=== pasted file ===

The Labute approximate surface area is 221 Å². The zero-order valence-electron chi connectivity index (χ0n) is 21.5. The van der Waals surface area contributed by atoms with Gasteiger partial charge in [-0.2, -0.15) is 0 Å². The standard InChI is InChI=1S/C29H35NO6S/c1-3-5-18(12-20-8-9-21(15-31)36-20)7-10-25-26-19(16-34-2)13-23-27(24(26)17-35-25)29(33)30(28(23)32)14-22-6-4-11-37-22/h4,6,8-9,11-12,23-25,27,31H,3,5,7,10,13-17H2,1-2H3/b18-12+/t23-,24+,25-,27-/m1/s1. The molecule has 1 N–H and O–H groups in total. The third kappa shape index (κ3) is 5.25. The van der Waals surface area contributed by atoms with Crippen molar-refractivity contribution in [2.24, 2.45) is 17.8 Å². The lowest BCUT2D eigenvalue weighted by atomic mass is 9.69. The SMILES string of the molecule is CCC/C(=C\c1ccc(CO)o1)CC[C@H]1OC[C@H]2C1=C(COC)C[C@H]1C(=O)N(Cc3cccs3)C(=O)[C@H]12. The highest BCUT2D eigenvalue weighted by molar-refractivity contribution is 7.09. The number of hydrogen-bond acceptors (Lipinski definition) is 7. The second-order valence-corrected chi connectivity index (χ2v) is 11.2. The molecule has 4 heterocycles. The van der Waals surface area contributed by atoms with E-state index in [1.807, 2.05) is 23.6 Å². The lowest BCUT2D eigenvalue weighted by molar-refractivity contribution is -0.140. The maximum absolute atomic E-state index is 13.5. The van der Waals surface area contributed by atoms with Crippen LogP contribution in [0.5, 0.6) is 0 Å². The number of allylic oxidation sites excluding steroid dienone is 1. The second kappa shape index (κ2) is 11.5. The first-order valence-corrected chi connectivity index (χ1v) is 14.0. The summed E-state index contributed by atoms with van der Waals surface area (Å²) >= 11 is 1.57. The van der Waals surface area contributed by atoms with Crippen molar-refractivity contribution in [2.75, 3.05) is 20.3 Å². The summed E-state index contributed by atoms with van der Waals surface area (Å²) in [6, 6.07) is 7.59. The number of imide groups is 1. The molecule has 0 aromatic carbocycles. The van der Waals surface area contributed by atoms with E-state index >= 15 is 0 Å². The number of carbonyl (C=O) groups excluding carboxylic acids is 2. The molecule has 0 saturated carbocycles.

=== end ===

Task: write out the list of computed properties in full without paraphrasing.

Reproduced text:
The Labute approximate surface area is 221 Å². The zero-order valence-electron chi connectivity index (χ0n) is 21.5. The van der Waals surface area contributed by atoms with Gasteiger partial charge in [-0.2, -0.15) is 0 Å². The standard InChI is InChI=1S/C29H35NO6S/c1-3-5-18(12-20-8-9-21(15-31)36-20)7-10-25-26-19(16-34-2)13-23-27(24(26)17-35-25)29(33)30(28(23)32)14-22-6-4-11-37-22/h4,6,8-9,11-12,23-25,27,31H,3,5,7,10,13-17H2,1-2H3/b18-12+/t23-,24+,25-,27-/m1/s1. The molecule has 1 N–H and O–H groups in total. The third kappa shape index (κ3) is 5.25. The van der Waals surface area contributed by atoms with Crippen molar-refractivity contribution in [2.24, 2.45) is 17.8 Å². The lowest BCUT2D eigenvalue weighted by atomic mass is 9.69. The SMILES string of the molecule is CCC/C(=C\c1ccc(CO)o1)CC[C@H]1OC[C@H]2C1=C(COC)C[C@H]1C(=O)N(Cc3cccs3)C(=O)[C@H]12. The highest BCUT2D eigenvalue weighted by molar-refractivity contribution is 7.09. The number of hydrogen-bond acceptors (Lipinski definition) is 7. The second-order valence-corrected chi connectivity index (χ2v) is 11.2. The molecule has 4 heterocycles. The van der Waals surface area contributed by atoms with E-state index in [1.807, 2.05) is 23.6 Å². The lowest BCUT2D eigenvalue weighted by molar-refractivity contribution is -0.140. The maximum absolute atomic E-state index is 13.5. The van der Waals surface area contributed by atoms with Crippen LogP contribution in [0.5, 0.6) is 0 Å². The number of allylic oxidation sites excluding steroid dienone is 1. The second kappa shape index (κ2) is 11.5. The first-order valence-corrected chi connectivity index (χ1v) is 14.0. The summed E-state index contributed by atoms with van der Waals surface area (Å²) >= 11 is 1.57. The van der Waals surface area contributed by atoms with Crippen molar-refractivity contribution in [2.75, 3.05) is 20.3 Å². The summed E-state index contributed by atoms with van der Waals surface area (Å²) in [6, 6.07) is 7.59. The number of imide groups is 1. The molecule has 0 aromatic carbocycles. The van der Waals surface area contributed by atoms with E-state index >= 15 is 0 Å². The number of carbonyl (C=O) groups excluding carboxylic acids is 2. The molecule has 0 saturated carbocycles.